At the GLBT Historical Society we’re diligently digitizing more than 1,500 issues of the Bay Area Reporter, the San Francisco-based weekly newspaper that’s been serving the LGBT community since 1971. Thanks to a generous grant from the Bob Ross Foundation, we purchased a shiny new scanner that could accommodate newspaper spreads, and we set about digitizing the paper to the specifications put forth by the National Digital Newspaper Program (NDNP) and the California Digital Newspaper Collection (CDNC). When the project is complete, we’ll have created a publicly-accessible, full-text-searchable collection of over three decades worth of LGBT and California history, written week by week.
The software that accompanied our scanning hardware appeared well-suited for the task, with image processing capabilities like deskewing, optical character recognition (OCR), and image format conversion baked in. However, in practice we quickly realized that while this software worked well for small projects and one-off scans, it was not sufficient for the large-scale effort before us, mainly because it did not allow us to shift this processor-intensive work to off hours. We set out to construct a digital workflow using free, open-source tools that would replicate these image-processing tasks, but could churn through large batches of newspaper scans at night and over the weekend, freeing up precious work hours for staff, interns, and volunteers to move quickly from one newspaper issue to the next. Continue reading Using open source tools in a newspaper digitization workflow
The Linked Jazz project has derived most of the social relationships in its dataset from the transcripts of oral histories given by jazz musicians. One question we began to ask some time ago is: what other jazz historical material in digital form would be a good source of additional relationship data? One answer to that question is digitized photographs, specifically those with good-quality metadata.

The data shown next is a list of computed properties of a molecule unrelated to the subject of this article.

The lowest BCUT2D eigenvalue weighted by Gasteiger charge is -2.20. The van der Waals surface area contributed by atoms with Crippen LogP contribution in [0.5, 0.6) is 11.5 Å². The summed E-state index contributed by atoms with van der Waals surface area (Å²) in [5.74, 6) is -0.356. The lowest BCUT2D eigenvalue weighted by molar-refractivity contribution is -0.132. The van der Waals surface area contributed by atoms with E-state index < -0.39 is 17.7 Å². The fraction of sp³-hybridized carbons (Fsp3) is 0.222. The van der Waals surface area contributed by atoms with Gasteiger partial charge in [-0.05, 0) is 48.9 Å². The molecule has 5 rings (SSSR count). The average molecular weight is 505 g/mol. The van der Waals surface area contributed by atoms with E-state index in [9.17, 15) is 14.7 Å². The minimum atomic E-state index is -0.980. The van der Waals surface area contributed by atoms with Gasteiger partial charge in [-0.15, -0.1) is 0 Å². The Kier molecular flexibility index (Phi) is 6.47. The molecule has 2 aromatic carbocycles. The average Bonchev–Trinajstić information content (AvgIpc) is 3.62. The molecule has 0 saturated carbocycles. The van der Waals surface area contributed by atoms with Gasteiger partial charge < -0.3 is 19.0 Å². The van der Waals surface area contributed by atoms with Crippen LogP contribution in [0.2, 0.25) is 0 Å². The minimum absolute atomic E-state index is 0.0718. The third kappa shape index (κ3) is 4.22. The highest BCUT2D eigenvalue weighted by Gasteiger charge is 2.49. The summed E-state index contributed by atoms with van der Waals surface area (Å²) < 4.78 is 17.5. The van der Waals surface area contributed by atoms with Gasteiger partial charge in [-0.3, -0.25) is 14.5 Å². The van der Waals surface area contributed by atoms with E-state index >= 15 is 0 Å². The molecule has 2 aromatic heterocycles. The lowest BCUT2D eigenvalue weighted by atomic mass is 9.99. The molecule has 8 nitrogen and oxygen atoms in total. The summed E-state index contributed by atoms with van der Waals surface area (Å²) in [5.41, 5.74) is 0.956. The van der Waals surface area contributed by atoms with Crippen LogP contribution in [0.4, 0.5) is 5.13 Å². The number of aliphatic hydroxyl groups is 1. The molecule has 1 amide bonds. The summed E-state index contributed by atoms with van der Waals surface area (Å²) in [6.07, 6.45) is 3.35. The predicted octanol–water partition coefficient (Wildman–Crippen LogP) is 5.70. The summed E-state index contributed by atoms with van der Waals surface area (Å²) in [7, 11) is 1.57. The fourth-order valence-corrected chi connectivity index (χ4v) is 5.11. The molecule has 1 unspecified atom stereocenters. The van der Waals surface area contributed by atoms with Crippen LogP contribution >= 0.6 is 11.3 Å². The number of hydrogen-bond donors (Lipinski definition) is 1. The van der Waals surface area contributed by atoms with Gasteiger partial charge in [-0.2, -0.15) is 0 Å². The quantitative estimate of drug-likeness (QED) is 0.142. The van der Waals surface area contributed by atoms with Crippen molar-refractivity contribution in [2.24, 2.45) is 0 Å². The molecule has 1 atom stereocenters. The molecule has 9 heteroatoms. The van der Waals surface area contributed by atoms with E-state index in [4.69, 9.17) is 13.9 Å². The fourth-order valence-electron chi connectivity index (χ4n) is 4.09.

Tulane University has a rich collection of historical photographs of jazz musicians living and performing in New Orleans and around the world. The Hogan Jazz Archive Photography Collection and Ralston Crawford Collection of Jazz Photography are two such collections, and we received two tab-delimited text files from Tulane, exported from their CONTENTdm system.
Some numbers: in this set we have 1,787 images, at least 681 unique individuals, and more than 2,700 depictions. Depiction is the FOAF term that we later used as a predicate in our triples from this dataset. One group photograph might depict several individuals, and one individual might be depicted in several photographs. People depicted in the same photograph can be said to “know” each other in some way.
In this post, I’ll describe the process we used to first standardize and reconcile the photograph metadata, and then describe the photographs and the people and relationships depicted using RDF triples. Continue reading Connecting musicians through the photo archive
I, for one, welcome our new robot overlords.
The ARChive of Contemporary Music website features many image galleries depicting items from the collection, including great album and book covers, 45-rpm adaptors, punk flyers and more. Since the launch of the site in May 2014, web traffic to the galleries has been relatively low, about a third of the number of users that hit the homepage. The ARC’s social media posts also have relatively low reach and low engagement (e.g., average interaction per tweet = 1).
As an ARC employee and the developer of the ARC website, I thought that by repurposing interesting, fun, and quirky digital content in the context of social media, perhaps we could better engage followers, attract new users, and drive new traffic to the site, potentially attracting new donors to the non-profit archive.
This was my idea when I was dreaming up a final project for LIS 664 – Programming for Cultural Heritage. By the end of the semester, I had written some Python scripts that, in conjunction with free web services, allowed me to put this idea to the test. Continue reading Tumblr Image Bot: A friendly social media robot